My Lords, as the Prime Minister has made clear, we will continue to work constructively with the Scottish Government in tackling all the shared challenges that we face. However, in light of the recent Supreme Court ruling, I am concerned at the decision to appoint a Minister for Independence. The Secretary of State for Scotland’s view is that taxpayers’ money could be spent more wisely on delivery for the people of Scotland and on devolved services.
My Lords, since it is absolutely clear that the Minister agrees with me, and I think with this whole House, that the Scottish Government should not be spending UK taxpayers’ money on reserved areas, is it not quite outrageous that they are spending £100,000 on a so-called Minister for Independence to go around the country in a party-political campaign to break up Britain? Even worse, there are 20 United Kingdom civil servants supporting him. Since there is only one body that can do anything about it—that is the UK Government, the Minister and his Secretary of State—when is he going to take some action?
I thank the noble Lord for his tenacity on this subject, because I have now been in post for 18 months and this is the sixth Question I have answered for the noble Lord, Lord Foulkes, on pretty much the same theme. It is a good theme: what do the UK Government do when they believe that the Scottish Government stray from devolved into reserved matters? We made some progress the last time we spoke in this Chamber; the previous Deputy First Minister, John Swinney, confirmed that he had taken away the £20 million that was going to be spent on the referendum on independence. But then, last week, we had the new head of the Scottish Civil Service, JP Marks, defending the appointment of the Minister for Independence, so we have sort of gone up a ladder and down a snake.
The issue here is that devolution, as devised by the noble Lord’s party, was conceived to be a construct in which the UK and Scottish Governments would work together in unity. It was not envisaged that we would have a situation in which the Scottish Government would seek every opportunity to find division and diversion away from Westminster, and therefore there are no practical levers or mechanics built into the devolution architecture for the UK Government to directly intervene in devolved matters, except through the courts. We already had the ruling in the Supreme Court. The UK Government’s position is to continue to ask the Scottish Government to focus on the real priorities of the people of Scotland and stop this obsession with independence.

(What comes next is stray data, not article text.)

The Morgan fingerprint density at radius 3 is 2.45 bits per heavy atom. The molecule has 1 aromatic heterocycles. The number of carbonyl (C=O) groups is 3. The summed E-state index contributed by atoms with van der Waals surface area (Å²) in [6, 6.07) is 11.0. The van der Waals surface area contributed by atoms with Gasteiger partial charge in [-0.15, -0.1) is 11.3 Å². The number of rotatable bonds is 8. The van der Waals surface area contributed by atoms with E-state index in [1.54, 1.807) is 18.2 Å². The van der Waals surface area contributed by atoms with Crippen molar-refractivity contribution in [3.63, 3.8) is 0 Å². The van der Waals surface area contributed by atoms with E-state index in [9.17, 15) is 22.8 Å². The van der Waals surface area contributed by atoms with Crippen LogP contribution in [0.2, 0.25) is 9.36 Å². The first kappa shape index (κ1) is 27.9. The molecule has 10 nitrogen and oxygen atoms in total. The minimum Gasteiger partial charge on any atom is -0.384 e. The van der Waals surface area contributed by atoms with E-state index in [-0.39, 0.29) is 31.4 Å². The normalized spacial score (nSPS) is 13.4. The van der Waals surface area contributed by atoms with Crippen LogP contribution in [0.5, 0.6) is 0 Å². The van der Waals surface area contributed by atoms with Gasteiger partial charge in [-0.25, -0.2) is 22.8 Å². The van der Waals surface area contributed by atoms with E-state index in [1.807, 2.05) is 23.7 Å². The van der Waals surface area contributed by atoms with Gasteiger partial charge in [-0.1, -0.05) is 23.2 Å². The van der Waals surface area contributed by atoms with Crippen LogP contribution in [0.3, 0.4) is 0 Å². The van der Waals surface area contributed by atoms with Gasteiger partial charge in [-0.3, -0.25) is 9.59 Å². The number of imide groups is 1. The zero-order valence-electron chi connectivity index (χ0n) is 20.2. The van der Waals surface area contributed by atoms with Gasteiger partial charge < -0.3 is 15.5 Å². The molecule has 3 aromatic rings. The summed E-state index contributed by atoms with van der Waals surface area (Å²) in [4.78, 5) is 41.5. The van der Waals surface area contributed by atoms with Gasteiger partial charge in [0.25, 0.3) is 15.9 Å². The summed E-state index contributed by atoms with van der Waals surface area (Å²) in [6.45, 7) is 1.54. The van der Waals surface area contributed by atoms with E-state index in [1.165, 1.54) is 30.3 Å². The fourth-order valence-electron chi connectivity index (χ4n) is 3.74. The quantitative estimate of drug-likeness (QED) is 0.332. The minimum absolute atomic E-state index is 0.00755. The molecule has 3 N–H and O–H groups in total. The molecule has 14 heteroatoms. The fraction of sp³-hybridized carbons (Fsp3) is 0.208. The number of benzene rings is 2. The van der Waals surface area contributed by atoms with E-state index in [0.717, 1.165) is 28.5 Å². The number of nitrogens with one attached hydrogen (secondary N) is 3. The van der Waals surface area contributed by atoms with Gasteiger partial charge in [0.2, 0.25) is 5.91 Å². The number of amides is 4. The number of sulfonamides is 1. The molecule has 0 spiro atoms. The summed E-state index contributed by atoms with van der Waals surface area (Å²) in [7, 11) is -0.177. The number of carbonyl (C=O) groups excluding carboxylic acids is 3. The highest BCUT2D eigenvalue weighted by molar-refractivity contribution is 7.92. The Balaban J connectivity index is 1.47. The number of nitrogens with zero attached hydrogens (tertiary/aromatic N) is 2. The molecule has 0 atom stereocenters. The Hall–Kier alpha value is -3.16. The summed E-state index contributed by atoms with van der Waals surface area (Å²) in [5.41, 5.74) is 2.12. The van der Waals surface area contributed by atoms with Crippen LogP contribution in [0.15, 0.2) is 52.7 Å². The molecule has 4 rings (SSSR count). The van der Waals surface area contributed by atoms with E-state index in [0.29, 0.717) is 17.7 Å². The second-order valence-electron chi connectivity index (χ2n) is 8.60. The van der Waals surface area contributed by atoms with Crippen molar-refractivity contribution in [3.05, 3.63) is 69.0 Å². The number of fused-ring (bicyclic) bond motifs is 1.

My Lords, I acknowledge the death of Lord Morris KG, who was a remarkable Member of this House. Could it be that we are getting to the time when there is a need to revisit the demarcations as laid down in the devolution legislation? There seem to be constant disputes going on, particularly in the area of trade treaties, as well as foreign policy generally and memoranda of understanding, as to what is and is not reserved in rapidly changing industrial and economic circumstances. Can my noble friend consider that?
I thank my noble friend for that question. In the Scotland Act, the devolution settlement is actually very simple. You can put it on one piece of A4; on the left you have devolved matters, and on the right reserved matters. The issue here is that since we have come out of the EU, in effect we have had to create a single market for the UK. The SNP loves the EU; it wants to be in a single market with 27 or 28 states, and agrees that there should be no divergence within that system. Post devolution, we now have a scenario in which we have four assemblies making laws in the UK but we want to keep the UK together. So now they are promoting a whole series of legislative moves that create divergence, which the people of Scotland do not want, especially in trade, not least as 60% of Scotland’s trade is with the rest of the United Kingdom and does not recognise borders.
My Lords, the Scottish Government have squandered hundreds of millions of pounds on mismanaged projects. They had a £2 billion underspend last year, have squeezed local government savagely and have made Scotland the highest-taxed area of the United Kingdom. Is it not clear that the current Scottish Parliament has neither the will nor the capacity to hold its Executive to account, and does not a wider consideration therefore need to be taken into account?
I thank my noble friend for his helpful contribution there.